Anonymous Coward says:

Cities could easily set up cellphone/Wifi “tracking” stations so police could log MAC addresses and track everyone, not unlike the way shopping malls already do, and no search warrant is required. Considering the very low cost, it would be surprising that police don’t already do this, such as in areas where drug deals commonly take place.

But then with “security” cameras everywhere, coupled with face-recognition databases under development, as well as ALPRs, it seems that we’re approaching the point when authorities (especially in the UK) can easily track anyone without even needing cellular telephone location data.

Anonymous Coward says:

In the near future, they won’t need to go to Google. All they’ll need to do is use the records from the self-driving car networks to learn where literally everyone is at any time, because the sheer enthusiasm people have for an autonomous car future means that little to no safeguards to prevent authority abuse will be put in place.

Uriel-238 (profile) says:

Re: Privacy safeguards

Right now that’s the way that our systems develop: a leaky technology gets popular, government agencies and commercial interests start using the leaks. The public feels intruded upon. At this point a couple of things start happening:

One, the issue gets addressed in courts. Most of the time (right now) the courts side with law enforcement, but sometimes they decide that a certain kind of surveillance (e.g. use of stingray cell-phone spoofers) requires a warrant. Also legislators can pass laws declaring such things illegal. Of course the DoJ will fight back.

Two, new services will emerge that intentionally don’t keep records or obfuscate those records and otherwise make it not easy for law enforcement (or commercial interests) to track the end user. In this case, an auto-manufacturer or third-party might provide an anonymous mode for privately owned cars, or a an Uber-style taxi service might delete their records after a transaction is complete. And again, the DoJ will apply pressure to leave trails much the way the FBI wants to be able to decrypt smartphones.

So yeah. Early adopters will, like the early adopters of IoT get screwed by lack of security.

k says:

Police canvas for witnesses as well as suspects.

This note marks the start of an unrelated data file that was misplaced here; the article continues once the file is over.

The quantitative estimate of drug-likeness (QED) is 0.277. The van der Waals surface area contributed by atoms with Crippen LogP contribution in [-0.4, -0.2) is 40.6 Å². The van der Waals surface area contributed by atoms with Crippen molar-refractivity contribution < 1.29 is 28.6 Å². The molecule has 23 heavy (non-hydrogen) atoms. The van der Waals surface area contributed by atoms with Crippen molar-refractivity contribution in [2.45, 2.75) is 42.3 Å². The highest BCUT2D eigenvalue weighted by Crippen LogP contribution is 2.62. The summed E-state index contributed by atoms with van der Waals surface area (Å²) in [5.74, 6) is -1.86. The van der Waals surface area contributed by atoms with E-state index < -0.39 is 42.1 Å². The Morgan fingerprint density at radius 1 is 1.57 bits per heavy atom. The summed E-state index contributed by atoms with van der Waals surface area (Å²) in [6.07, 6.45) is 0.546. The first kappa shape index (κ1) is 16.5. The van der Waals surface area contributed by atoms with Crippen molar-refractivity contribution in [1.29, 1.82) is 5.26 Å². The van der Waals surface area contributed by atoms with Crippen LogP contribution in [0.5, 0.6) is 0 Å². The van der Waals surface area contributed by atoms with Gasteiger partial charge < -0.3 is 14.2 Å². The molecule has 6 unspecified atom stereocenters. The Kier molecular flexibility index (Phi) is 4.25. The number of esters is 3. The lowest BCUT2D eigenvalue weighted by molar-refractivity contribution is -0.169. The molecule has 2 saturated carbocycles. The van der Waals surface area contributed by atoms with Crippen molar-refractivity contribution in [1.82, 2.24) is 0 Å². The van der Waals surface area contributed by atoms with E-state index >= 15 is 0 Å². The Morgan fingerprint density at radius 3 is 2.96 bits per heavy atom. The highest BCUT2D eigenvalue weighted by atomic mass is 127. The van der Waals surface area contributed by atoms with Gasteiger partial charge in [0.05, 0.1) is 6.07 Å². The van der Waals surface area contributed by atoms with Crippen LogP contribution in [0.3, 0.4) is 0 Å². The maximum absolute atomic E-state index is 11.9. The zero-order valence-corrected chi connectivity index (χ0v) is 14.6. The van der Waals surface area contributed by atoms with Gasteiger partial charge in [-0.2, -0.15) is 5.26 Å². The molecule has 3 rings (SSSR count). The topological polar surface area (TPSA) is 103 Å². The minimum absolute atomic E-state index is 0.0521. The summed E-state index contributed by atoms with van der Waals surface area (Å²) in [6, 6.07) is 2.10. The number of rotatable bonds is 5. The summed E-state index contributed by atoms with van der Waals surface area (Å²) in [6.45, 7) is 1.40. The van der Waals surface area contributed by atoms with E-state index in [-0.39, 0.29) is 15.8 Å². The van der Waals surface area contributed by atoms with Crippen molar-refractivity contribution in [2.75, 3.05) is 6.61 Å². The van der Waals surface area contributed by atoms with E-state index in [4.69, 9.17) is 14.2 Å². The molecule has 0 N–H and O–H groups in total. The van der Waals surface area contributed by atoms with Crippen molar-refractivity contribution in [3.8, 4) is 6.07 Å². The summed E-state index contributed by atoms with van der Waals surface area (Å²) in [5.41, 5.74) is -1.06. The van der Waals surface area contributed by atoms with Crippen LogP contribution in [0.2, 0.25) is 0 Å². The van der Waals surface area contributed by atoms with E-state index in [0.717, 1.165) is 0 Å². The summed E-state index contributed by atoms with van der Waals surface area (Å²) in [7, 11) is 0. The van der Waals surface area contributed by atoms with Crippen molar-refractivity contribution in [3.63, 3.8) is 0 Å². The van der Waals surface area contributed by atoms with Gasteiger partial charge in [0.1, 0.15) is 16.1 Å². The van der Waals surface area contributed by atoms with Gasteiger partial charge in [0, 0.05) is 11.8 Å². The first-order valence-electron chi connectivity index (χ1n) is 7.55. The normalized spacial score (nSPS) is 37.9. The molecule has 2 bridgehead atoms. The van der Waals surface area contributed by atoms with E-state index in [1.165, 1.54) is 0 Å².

I don’t like several aspects of this seizure, particularly the lack of notice to people whose records are seized, but there’s some hyperbole in pretending that all of the people in area are going to be treated as perpetrators. While that’s possible, particularly with agencies that are unprofessional or incompetent, many of the people identified by these records will be contacted as potential witnesses, as is common when serious crimes occur and the police don’t think they know who the perpetrator is. Years ago someone was murdered in the apartment complex I then lived in and the local police banged on every door asking every resident if they’d seen anything.

If Google gets the requests: 1) from a warrant, 2) limited to a specific time and place, 3) where a serious crime occurred, and 4) notifies everyone whose records were turned over in a timely fashion, I don’t see any legal objections.

I don’t like the amount of information Google collects, and I went into settings and tried to limit it, and I also force stop maps after I’m done using it, but if the collection is allowed, then law enforcement has every right to get it with a warrant.

Anonymous Coward says:

UPDATE: value of Google and cell phone info proven.

Allegedly helped find the alleged Austin bomber:

Authorities also relied upon store receipts showing suspicious transactions from the person and obtained a search warrant for his Google search history that showed him conducting searches they considered suspicious, the official said. Authorities relied upon cell phone technology to trace the suspect to a hotel in Williamson County, the official said.

However, I’M not for all these corporations keeping it, especially not GOOGLE — but Masnick IS! Just pointing out that you snowflakes are logically forced to advocate it.